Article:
Well into their sixth straight month of striking and protesting, farmers in India continue to demand the repeal of three recently passed agricultural bills that they believe prioritise corporate interests over their own. The protests began in August when the three bills were first unveiled and have continued to grow exponentially as the bills were passed in September.
The government has repeatedly refused to grant the demands of farmers and agricultural unions in subsequent meetings.
The protest, at its core, reflects global issues of workers’ rights and labour regulations and the Indian government’s treatment of the protestors has begun to veer dangerously into human rights violation territory, but it still has not been covered widely outside of India (even as people around the world have hosted their own protests in solidarity). That changed, however, when the peaceful protests turned violent at the end of January.
On January 26, India’s Republic Day, farmers hosting a planned rally drove their tractors into Delhi’s city centre and stormed the capital’s historic Red Fort, where they clashed with police armed with teargas, batons, and assault rifles. According to the BBC, one protestor died and more than 300 police officers were injured in the clash; more than 200 protestors were subsequently detained, as were eight working journalists, per Human Rights Watch.
Early this month, after the Indian government was reported to be restricting internet access in the areas around the ongoing protests, global activists like Rihanna began using their platforms to signal-boost the farmers’ cause.
As the protest nears the six-month mark, the government shows no sign of accepting the protestors’ demands and therefore has all but ensured their continued civil disobedience. Here’s a primer on the ongoing conflict.
The farmers’ protest is centred around conflict over three pieces of agricultural legislation passed in September by India’s Parliament with support from Prime Minister Narendra Modi. According to PRS, a nonprofit Indian legislative research institute, the three bills decrease trade regulations on farmers’ goods, allow for online and interstate trading, enable farmers and buyers to enact exclusive contracts, and limit the government’s ability to regulate the supply of essential commodities.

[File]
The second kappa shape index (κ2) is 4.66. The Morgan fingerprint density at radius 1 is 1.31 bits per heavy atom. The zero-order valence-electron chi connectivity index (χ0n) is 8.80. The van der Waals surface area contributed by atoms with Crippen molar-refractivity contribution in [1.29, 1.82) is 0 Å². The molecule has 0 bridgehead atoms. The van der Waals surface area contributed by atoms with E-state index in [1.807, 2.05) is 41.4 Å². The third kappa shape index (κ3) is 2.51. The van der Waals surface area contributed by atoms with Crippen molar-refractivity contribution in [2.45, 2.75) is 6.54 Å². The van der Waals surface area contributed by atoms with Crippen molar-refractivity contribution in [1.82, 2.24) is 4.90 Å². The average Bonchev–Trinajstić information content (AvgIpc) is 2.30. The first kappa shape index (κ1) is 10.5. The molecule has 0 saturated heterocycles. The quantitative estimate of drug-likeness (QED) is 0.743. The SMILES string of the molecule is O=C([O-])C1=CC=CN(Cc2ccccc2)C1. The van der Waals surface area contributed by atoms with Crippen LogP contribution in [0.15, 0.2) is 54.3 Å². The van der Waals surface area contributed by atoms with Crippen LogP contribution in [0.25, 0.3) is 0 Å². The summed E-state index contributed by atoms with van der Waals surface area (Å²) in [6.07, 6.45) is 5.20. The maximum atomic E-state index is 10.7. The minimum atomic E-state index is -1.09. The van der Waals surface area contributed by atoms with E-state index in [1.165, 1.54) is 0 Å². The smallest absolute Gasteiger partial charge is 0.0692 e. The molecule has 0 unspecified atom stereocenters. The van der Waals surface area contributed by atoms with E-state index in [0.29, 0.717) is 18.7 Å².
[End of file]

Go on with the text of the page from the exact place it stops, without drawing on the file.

The bills were presented by Modi and other legislative supporters as giving farmers more freedom to control their own trade and expand their own markets.
The farmers, however, argue that the increased competition enabled by this deregulation will give corporate buyers, rather than agricultural workers—who make up nearly 60 percent of India’s population — all the power. Since the buyers will have access to a wider pool of suppliers, they’ll therefore be able to drive down prices, a phenomenon further compounded by the bills’ removal of government-imposed minimum prices for certain goods, which farmers say were already only barely helping them scrape by.
Since the protests started in August, ahead of the bills’ passage, dozens of protestors have died from severe weather conditions, health conditions such as heart attacks, car accidents while approaching the protests, and suicide, according to Al Jazeera.
What protestors want
In short, a complete repeal of the three acts. Representatives from more than 30 agricultural unions that oppose the bills have met with government officials in 11 rounds of talks, to no avail. Officials have invited the farmers to participate in mediation, negotiation, and amendment of the laws, but the farmers have refused, citing their demand that the bills be repealed outright.